METHOW VALLEY, Wash. – It takes endurance, a keen eye and an unwavering passion for physical excellence. For elite athlete Casey Smith, competing in biathlon pushes his limits and strengthens his resolve.
“It’s exciting, challenging and motivating,” said 21-year-old Smith who grew up skiing in the Methow Valley and is training full time for the 2014 Olympics in Sochi, Russia.
Combining cross country skiing with rifle shooting, biathlon tests athletic performance by insisting on speed and precision. After skiing up a steep hill or rounding a twisted course, competitors must come to a dead stop and take five shots, either prone or standing, at a target 50 meters away. Most races last 30-45 minutes.
“I usually have to pace myself,” said Smith. “I don’t want to go out too hard and get exhausted, but I don’t want to have energy left over at the end of the race either.”
Smith moved east in June to train at the world class Maine Winter Sports Center. Hours each day are spent running, roller skiing, weight training, biking or perfecting his shooting skills.
He began competing his junior year of high school and has been in more than 100 races in the U.S., Canada, Germany, Bulgaria, Austria, the Czech Republic, Sweden and Finland. This year he took first place at the U.S. national championships in the sprint, pursuit and mass start biathlon races, finished second at the North American championships and took first in the U.S. junior world championship team trials in the same three races.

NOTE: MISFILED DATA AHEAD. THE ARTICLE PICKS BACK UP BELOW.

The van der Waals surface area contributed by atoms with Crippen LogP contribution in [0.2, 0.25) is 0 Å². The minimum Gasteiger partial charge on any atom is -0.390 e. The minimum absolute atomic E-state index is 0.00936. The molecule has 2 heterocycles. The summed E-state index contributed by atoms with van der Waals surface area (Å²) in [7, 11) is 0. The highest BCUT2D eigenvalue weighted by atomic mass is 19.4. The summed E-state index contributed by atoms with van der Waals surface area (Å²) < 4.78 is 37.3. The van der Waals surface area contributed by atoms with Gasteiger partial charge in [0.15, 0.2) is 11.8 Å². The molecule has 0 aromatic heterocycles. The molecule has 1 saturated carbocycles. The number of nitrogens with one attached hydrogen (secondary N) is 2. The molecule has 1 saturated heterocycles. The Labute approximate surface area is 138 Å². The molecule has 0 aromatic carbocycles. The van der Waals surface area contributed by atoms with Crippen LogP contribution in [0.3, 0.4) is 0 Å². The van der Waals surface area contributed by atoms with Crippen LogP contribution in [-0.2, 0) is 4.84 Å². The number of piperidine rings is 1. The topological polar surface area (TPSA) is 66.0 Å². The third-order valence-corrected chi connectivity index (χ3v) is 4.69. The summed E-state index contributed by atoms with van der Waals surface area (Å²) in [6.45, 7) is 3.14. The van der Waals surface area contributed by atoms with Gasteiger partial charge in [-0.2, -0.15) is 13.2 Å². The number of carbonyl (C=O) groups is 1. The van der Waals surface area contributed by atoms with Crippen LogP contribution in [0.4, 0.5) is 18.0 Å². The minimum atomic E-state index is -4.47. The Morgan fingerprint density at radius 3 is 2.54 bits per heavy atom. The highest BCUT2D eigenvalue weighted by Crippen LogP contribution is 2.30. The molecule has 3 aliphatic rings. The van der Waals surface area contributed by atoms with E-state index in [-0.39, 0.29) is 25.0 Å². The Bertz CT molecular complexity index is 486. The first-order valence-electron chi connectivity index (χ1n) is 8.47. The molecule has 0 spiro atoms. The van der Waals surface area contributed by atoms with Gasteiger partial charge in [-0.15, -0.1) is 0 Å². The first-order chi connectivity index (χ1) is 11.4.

Numerous other awards and titles attest to the determination and drive that earned Smith a place on the Olympic development team where many sponsors are backing his Olympic goals.
Smith credits his mom, Betsy, a 4-H leader and biathlon coach, for his early interest in the sport; she got him started skiing and formed a Nordic skiing club. As a youth Smith also raised chickens and sheep during his years in 4-H.
“4-H helped me develop a good work ethic and make smart choices. I learned a lot of great decision making skills, which are helpful in athletic competitions,” he said. (See http://county.wsu.edu/okanogan/youth/Pages/default.aspx)
As he trains for the qualifying rounds in Minnesota in December, Smith is cautiously optimistic.
“It’s an endurance sport,” he said. “You need years and years of training, and most athletes in biathlon usually peak at 26 years old. If I don’t qualify, the next Olympics come in 2018. I’ll know what the process is like and I’ll do it again.”